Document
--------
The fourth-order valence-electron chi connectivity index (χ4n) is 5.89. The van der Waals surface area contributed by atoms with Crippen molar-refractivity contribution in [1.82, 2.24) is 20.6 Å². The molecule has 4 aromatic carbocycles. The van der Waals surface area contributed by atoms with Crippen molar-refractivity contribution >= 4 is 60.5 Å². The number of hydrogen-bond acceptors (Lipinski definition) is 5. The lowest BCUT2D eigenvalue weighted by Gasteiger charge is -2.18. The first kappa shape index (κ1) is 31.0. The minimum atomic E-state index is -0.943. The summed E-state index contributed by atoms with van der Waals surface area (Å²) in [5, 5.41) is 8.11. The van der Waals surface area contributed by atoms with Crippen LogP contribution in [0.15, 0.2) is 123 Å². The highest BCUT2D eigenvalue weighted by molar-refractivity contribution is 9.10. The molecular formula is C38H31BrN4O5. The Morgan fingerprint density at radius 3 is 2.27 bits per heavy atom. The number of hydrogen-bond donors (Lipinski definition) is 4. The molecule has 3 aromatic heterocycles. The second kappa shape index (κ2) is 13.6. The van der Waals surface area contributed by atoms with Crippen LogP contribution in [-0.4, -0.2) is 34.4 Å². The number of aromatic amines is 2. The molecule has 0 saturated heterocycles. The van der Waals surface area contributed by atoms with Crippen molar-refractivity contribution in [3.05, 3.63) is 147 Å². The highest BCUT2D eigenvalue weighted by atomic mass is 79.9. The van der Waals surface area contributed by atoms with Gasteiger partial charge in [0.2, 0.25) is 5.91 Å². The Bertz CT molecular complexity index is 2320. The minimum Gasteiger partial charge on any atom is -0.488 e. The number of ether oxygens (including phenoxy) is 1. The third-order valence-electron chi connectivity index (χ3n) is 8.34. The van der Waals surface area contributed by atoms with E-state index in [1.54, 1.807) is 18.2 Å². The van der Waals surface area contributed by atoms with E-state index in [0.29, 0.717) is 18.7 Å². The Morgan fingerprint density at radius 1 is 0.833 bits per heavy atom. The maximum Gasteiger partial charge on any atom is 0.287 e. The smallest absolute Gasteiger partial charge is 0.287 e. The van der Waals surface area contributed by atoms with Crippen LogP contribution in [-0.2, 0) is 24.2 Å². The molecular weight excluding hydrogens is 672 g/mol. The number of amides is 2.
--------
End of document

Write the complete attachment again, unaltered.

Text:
The fourth-order valence-electron chi connectivity index (χ4n) is 5.89. The van der Waals surface area contributed by atoms with Crippen molar-refractivity contribution in [1.82, 2.24) is 20.6 Å². The molecule has 4 aromatic carbocycles. The van der Waals surface area contributed by atoms with Crippen molar-refractivity contribution >= 4 is 60.5 Å². The number of hydrogen-bond acceptors (Lipinski definition) is 5. The lowest BCUT2D eigenvalue weighted by Gasteiger charge is -2.18. The first kappa shape index (κ1) is 31.0. The minimum atomic E-state index is -0.943. The summed E-state index contributed by atoms with van der Waals surface area (Å²) in [5, 5.41) is 8.11. The van der Waals surface area contributed by atoms with Crippen LogP contribution in [0.15, 0.2) is 123 Å². The highest BCUT2D eigenvalue weighted by molar-refractivity contribution is 9.10. The molecular formula is C38H31BrN4O5. The Morgan fingerprint density at radius 3 is 2.27 bits per heavy atom. The number of hydrogen-bond donors (Lipinski definition) is 4. The molecule has 3 aromatic heterocycles. The second kappa shape index (κ2) is 13.6. The van der Waals surface area contributed by atoms with Crippen LogP contribution in [-0.4, -0.2) is 34.4 Å². The number of aromatic amines is 2. The molecule has 0 saturated heterocycles. The van der Waals surface area contributed by atoms with Crippen molar-refractivity contribution in [3.05, 3.63) is 147 Å². The highest BCUT2D eigenvalue weighted by atomic mass is 79.9. The van der Waals surface area contributed by atoms with Gasteiger partial charge in [0.2, 0.25) is 5.91 Å². The Bertz CT molecular complexity index is 2320. The minimum Gasteiger partial charge on any atom is -0.488 e. The number of ether oxygens (including phenoxy) is 1. The third-order valence-electron chi connectivity index (χ3n) is 8.34. The van der Waals surface area contributed by atoms with E-state index in [1.54, 1.807) is 18.2 Å². The van der Waals surface area contributed by atoms with E-state index in [0.29, 0.717) is 18.7 Å². The Morgan fingerprint density at radius 1 is 0.833 bits per heavy atom. The maximum Gasteiger partial charge on any atom is 0.287 e. The smallest absolute Gasteiger partial charge is 0.287 e. The van der Waals surface area contributed by atoms with Crippen LogP contribution in [-0.2, 0) is 24.2 Å². The molecular weight excluding hydrogens is 672 g/mol. The number of amides is 2.